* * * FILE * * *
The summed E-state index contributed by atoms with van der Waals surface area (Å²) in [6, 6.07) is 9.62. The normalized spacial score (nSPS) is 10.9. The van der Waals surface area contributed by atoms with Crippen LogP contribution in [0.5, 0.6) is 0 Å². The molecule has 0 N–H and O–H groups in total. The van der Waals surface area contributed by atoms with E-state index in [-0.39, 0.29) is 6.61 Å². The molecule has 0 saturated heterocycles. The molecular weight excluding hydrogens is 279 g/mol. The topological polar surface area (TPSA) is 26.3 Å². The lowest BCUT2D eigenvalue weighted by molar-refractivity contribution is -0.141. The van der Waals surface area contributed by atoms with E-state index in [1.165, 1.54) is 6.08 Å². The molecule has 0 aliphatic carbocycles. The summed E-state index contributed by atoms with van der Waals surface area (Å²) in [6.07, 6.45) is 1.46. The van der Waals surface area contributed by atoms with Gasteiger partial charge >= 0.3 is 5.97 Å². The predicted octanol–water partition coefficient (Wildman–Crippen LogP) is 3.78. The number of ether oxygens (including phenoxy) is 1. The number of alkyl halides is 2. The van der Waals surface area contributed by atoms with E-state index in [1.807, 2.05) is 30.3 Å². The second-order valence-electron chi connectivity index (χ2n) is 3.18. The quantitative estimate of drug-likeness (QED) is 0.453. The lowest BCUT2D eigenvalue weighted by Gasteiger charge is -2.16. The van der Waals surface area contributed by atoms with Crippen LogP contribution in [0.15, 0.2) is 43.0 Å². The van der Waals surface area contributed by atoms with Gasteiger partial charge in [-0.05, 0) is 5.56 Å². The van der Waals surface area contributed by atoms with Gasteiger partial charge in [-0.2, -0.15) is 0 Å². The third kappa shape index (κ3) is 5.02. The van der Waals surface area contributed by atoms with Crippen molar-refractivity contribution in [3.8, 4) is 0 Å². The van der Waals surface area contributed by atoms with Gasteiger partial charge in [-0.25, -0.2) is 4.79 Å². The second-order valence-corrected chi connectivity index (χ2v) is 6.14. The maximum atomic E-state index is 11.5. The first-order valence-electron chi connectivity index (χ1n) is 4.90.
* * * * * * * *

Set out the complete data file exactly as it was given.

The summed E-state index contributed by atoms with van der Waals surface area (Å²) in [6, 6.07) is 9.62. The normalized spacial score (nSPS) is 10.9. The van der Waals surface area contributed by atoms with Crippen LogP contribution in [0.5, 0.6) is 0 Å². The molecule has 0 N–H and O–H groups in total. The van der Waals surface area contributed by atoms with E-state index in [-0.39, 0.29) is 6.61 Å². The molecule has 0 saturated heterocycles. The molecular weight excluding hydrogens is 279 g/mol. The topological polar surface area (TPSA) is 26.3 Å². The lowest BCUT2D eigenvalue weighted by molar-refractivity contribution is -0.141. The van der Waals surface area contributed by atoms with E-state index in [1.165, 1.54) is 6.08 Å². The molecule has 0 aliphatic carbocycles. The summed E-state index contributed by atoms with van der Waals surface area (Å²) in [6.07, 6.45) is 1.46. The van der Waals surface area contributed by atoms with Gasteiger partial charge >= 0.3 is 5.97 Å². The predicted octanol–water partition coefficient (Wildman–Crippen LogP) is 3.78. The number of ether oxygens (including phenoxy) is 1. The number of alkyl halides is 2. The van der Waals surface area contributed by atoms with E-state index in [1.807, 2.05) is 30.3 Å². The second-order valence-electron chi connectivity index (χ2n) is 3.18. The quantitative estimate of drug-likeness (QED) is 0.453. The lowest BCUT2D eigenvalue weighted by Gasteiger charge is -2.16. The van der Waals surface area contributed by atoms with Crippen LogP contribution in [0.15, 0.2) is 43.0 Å². The van der Waals surface area contributed by atoms with Gasteiger partial charge in [-0.05, 0) is 5.56 Å². The van der Waals surface area contributed by atoms with Gasteiger partial charge in [-0.2, -0.15) is 0 Å². The third kappa shape index (κ3) is 5.02. The van der Waals surface area contributed by atoms with Crippen molar-refractivity contribution in [3.8, 4) is 0 Å². The van der Waals surface area contributed by atoms with Gasteiger partial charge in [-0.25, -0.2) is 4.79 Å². The second-order valence-corrected chi connectivity index (χ2v) is 6.14. The maximum atomic E-state index is 11.5. The first-order valence-electron chi connectivity index (χ1n) is 4.90.